Full Disclosure

By , February 6, 2012 10:29 am

This past Friday night, I performed at a bar in Chicago as part of CAKE Chicago. The show contained some new material, and was a really positive experience. I performed for about 20 minutes, prior to two bands and a stand-up comedian. During my performance, the audience was silent. Quiet as the most formal theater experience I’ve been a part of. I consider this – in a bar – to be one of the highest compliments I’ve ever received. I also had quite a bit of positive feedback, as well as a few comments that got me thinking about disclosure.

I disclose a lot about myself. (SEE: The blog you are reading right at this very moment.) My performance pieces may not be entirely disclosure-based – there’s some storytelling and fantasy, too – but they are entirely built around my experiences with gender and identity. I’m speaking to a class of middle school students soon, and it’ll be about on the same topic. I fully and completely appreciate disclosure as a cathartic, rewarding, and empowering act.

And yet certain types of disclosure – the type of disclosure that my brand of self-narrative work apparently evokes in certain people – makes me quite uncomfortable.

I realize my work is often the first time some audience members have heard honest narratives around trans experience. Perhaps the first time they’ve met an (out) trans person. That’s what I was thinking when a tall individual came up next to me after I finished my show and sat back at the bar. He (this person was presenting as male so I’ll use male pronouns) introduced himself as Joe. He wasn’t dressed particularly well, his hair was unkempt, and he was missing two or three teeth. He said he enjoyed my show, said I was beautiful, and told me he had “had thoughts like that.”

I never know what to say to that statement. It’s not a question, so there’s no obvious response. It’s not enough information that I feel like I can make an intelligent response, but it’s way too much for me to not say anything.┬áThis particular situation was made more uncomfortable because Joe then gave me intense, unyielding, unblinking eye contact.

I’m not proud of how I responded: some sympathetic noises and a turn back to the musicians playing on stage. But I was uncomfortable by the intense amount of focus Joe was sending my way, and could see him continue to stare straight at me even after I’d turned away. I got up and went to the bar to get another drink.

Joe followed, asking if he’d made me uncomfortable. I lied, and said no. The ┬ábar was crowded, Joe wasn’t making me feel unsafe, and I wasn’t yet willing to be explicitly rude. We made polite small talk and Joe then asked, “Promise you won’t be angry?”

Those types of questions are obnoxious and unfair. I think they should only be allowed (maybe) by close friends, along the lines of “Can you keep a secret?” But coming from an almost-complete stranger, it seemed out of line.

“Well,” I replied, “it depends on what you say. I’m not going to promise anything.”

“I have masochistic┬átendencies.”

At that point, I walked away.

Later in the evening, someone told me that he’d had sex once with someone who he was “95% sure was post-op.” He quickly clarified, “I mean, I’ve slept with men, women, I didn’t care. I just wanted to know! When her top came off she’d had these scars under her breasts, from implants. And her clit was bright pink. Like, bright pink.”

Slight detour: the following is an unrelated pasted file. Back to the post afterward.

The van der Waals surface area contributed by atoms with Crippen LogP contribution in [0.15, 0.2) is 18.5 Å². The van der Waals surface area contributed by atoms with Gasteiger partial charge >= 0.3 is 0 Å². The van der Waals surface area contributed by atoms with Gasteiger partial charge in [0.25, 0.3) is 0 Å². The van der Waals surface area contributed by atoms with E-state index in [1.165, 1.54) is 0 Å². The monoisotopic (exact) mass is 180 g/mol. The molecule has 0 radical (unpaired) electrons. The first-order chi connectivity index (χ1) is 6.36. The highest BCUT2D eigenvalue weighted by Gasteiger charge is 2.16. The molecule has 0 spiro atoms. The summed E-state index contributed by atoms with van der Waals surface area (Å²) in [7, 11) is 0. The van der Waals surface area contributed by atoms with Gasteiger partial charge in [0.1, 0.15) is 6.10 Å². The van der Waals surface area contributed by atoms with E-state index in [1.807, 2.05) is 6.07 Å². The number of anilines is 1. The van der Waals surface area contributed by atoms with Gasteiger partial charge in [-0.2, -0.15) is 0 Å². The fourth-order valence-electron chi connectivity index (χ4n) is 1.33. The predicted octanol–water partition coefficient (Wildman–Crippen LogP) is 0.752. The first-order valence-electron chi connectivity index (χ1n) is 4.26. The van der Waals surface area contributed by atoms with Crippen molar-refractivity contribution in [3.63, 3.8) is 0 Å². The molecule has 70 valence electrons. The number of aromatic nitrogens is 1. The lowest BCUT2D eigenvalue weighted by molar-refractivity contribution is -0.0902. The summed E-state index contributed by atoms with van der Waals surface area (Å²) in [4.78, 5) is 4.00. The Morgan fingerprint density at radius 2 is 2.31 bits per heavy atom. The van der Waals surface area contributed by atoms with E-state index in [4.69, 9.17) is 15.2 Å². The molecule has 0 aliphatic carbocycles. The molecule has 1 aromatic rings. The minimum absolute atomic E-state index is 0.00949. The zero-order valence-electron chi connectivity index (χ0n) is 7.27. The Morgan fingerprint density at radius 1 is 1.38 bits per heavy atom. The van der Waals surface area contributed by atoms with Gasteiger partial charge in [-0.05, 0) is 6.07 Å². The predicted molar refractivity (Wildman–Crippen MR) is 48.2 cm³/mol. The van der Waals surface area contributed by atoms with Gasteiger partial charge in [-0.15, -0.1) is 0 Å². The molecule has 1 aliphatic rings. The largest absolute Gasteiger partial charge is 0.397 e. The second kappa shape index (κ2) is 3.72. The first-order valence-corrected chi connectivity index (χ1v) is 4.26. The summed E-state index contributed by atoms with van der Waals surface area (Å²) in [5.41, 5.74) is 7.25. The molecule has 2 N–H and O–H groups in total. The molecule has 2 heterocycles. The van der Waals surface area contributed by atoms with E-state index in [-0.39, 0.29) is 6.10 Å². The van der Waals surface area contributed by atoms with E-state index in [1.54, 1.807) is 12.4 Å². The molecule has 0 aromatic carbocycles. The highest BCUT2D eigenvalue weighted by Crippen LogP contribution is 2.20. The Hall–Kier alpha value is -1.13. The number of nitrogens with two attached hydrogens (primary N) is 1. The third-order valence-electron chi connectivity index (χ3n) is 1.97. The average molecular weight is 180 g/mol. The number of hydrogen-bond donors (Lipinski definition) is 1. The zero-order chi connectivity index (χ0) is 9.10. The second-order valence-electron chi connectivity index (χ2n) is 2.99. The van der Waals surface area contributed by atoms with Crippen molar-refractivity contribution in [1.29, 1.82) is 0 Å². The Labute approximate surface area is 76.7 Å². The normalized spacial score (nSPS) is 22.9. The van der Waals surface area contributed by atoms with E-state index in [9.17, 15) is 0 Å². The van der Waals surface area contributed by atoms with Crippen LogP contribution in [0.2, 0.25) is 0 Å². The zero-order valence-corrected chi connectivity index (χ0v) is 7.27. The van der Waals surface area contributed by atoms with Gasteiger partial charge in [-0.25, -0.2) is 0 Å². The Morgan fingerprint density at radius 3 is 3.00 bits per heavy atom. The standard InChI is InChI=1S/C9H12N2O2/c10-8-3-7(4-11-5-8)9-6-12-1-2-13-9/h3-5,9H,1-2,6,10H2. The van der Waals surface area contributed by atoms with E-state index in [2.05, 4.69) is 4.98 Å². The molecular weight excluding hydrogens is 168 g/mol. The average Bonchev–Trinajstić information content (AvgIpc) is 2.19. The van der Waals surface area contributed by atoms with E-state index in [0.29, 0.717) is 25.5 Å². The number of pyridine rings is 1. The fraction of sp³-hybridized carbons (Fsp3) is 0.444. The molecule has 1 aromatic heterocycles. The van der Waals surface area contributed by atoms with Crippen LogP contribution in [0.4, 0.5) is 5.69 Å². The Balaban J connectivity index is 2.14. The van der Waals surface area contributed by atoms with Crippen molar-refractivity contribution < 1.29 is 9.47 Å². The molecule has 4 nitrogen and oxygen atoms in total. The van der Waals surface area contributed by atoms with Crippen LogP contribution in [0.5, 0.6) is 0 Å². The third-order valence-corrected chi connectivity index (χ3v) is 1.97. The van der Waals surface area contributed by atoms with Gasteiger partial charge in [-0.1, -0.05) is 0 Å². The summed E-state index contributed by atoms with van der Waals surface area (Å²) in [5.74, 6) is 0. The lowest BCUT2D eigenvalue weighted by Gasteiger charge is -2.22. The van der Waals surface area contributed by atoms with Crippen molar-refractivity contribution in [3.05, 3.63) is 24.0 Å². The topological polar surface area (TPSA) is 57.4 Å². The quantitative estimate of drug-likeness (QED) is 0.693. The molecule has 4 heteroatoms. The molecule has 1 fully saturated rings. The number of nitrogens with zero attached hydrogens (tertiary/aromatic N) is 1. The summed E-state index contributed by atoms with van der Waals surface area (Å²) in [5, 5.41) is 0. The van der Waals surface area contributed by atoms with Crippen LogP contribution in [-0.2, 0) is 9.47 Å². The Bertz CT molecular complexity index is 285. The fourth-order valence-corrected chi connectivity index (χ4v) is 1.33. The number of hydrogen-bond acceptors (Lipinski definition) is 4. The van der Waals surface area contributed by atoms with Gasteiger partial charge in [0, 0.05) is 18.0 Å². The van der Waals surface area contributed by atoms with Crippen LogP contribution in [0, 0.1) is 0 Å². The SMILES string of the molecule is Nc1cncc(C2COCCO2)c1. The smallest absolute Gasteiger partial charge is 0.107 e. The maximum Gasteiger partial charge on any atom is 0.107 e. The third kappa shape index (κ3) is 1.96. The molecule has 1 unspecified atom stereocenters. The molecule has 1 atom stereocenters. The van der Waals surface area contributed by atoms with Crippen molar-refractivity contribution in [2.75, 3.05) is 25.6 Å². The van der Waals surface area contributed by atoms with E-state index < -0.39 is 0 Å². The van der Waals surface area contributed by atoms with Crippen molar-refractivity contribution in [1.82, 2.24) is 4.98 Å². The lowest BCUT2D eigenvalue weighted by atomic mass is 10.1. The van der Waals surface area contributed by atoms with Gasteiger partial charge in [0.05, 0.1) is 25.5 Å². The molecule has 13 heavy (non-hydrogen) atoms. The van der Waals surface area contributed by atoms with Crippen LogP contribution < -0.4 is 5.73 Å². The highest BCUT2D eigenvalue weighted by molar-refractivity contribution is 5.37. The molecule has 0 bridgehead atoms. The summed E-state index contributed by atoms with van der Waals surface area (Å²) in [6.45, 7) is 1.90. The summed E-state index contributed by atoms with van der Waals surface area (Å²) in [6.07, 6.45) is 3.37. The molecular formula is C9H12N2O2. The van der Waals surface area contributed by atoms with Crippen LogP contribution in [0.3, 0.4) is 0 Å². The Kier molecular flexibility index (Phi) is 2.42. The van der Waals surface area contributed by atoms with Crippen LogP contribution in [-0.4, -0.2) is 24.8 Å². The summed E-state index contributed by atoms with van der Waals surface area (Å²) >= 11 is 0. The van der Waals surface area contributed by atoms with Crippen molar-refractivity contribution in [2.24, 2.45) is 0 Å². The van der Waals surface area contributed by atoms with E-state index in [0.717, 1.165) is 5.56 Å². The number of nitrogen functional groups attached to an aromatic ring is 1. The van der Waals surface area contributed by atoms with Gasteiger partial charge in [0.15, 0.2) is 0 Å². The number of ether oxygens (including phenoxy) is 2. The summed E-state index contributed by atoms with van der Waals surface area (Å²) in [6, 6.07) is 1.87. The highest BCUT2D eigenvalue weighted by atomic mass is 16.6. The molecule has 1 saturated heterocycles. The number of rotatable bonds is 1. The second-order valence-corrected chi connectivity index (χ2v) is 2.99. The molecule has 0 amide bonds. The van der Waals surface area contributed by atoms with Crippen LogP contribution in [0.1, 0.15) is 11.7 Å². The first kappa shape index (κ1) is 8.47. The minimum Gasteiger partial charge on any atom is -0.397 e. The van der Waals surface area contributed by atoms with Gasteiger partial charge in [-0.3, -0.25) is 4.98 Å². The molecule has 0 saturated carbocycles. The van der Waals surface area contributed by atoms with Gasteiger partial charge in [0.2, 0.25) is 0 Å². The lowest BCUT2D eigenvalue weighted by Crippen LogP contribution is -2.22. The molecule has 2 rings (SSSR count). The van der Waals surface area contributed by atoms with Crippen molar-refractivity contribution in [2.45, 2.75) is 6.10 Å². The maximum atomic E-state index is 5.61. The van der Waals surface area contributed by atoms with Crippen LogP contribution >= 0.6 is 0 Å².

Why did I need to know those things? For Joe, I can understand – assuming he was honestly trans or questioning – the desire to connect with another trans person. I’ll even give him the benefit of the doubt and assume his closeted life has led to a tendency for awkward and uncomfortable social interactions. But I didn’t need to know, didn’t want to know, and wish I didn’t know that he had “masochistic tendencies.”

And I know people have a desire to identify their own experiences with something they heard from another. “I have a black friend!” is the easiest example of this behavior. But I don’t like it, even though I’ve thus far been too polite to say “Why the hell are you telling me this?”

It’s particularly hard because I know my show has exactly that type of disclosure: my experiences being sexual, exploring my identity, figuring things out. That’s presumably what makes people feel entitled to the same sort of disclosure. But I don’t know how to respond. Where to draw the line between being a supportive and engaging activist, and keeping my own personal boundaries secure.

I think, in the case of the “did I have sex with a trans woman” guy, next time I will speak up more. Say that I’m not sure why it was important for him to know if she was trans.

But if someone like Joe comes up to me again? I don’t know what I’ll do.

4 Responses to “Full Disclosure”

  1. Mym says:

    “have you talked to a therapist?” maybe with a few of L’s cards to back it up. clearly they wanted to talk to *someone*, it’s just not your job to be that someone – i’d try to steer them towards someone whose job it is.

  2. Juliana says:

    I don’t know if this is helpful, but there’s definitely something about consent here… The members of the audience are consenting to what you’re disclosing by attending your performance. You weren’t given the opportunity to consent to them telling you inappropriately personal things. And as Mym said, it sounds like they want to talk to someone– suggesting that they look for a therapist or support group seems like a respectful and helpful (not that you’re obligated to help them– that’s not what you signed on for. You signed on for performing!) response.

    • Rebecca says:

      Absolutely. I’ve felt an awkward desire to straddle being an ally or supportive member of the trans community, and also wanting to control how post-show interactions play out. But what you’re saying is spot on.

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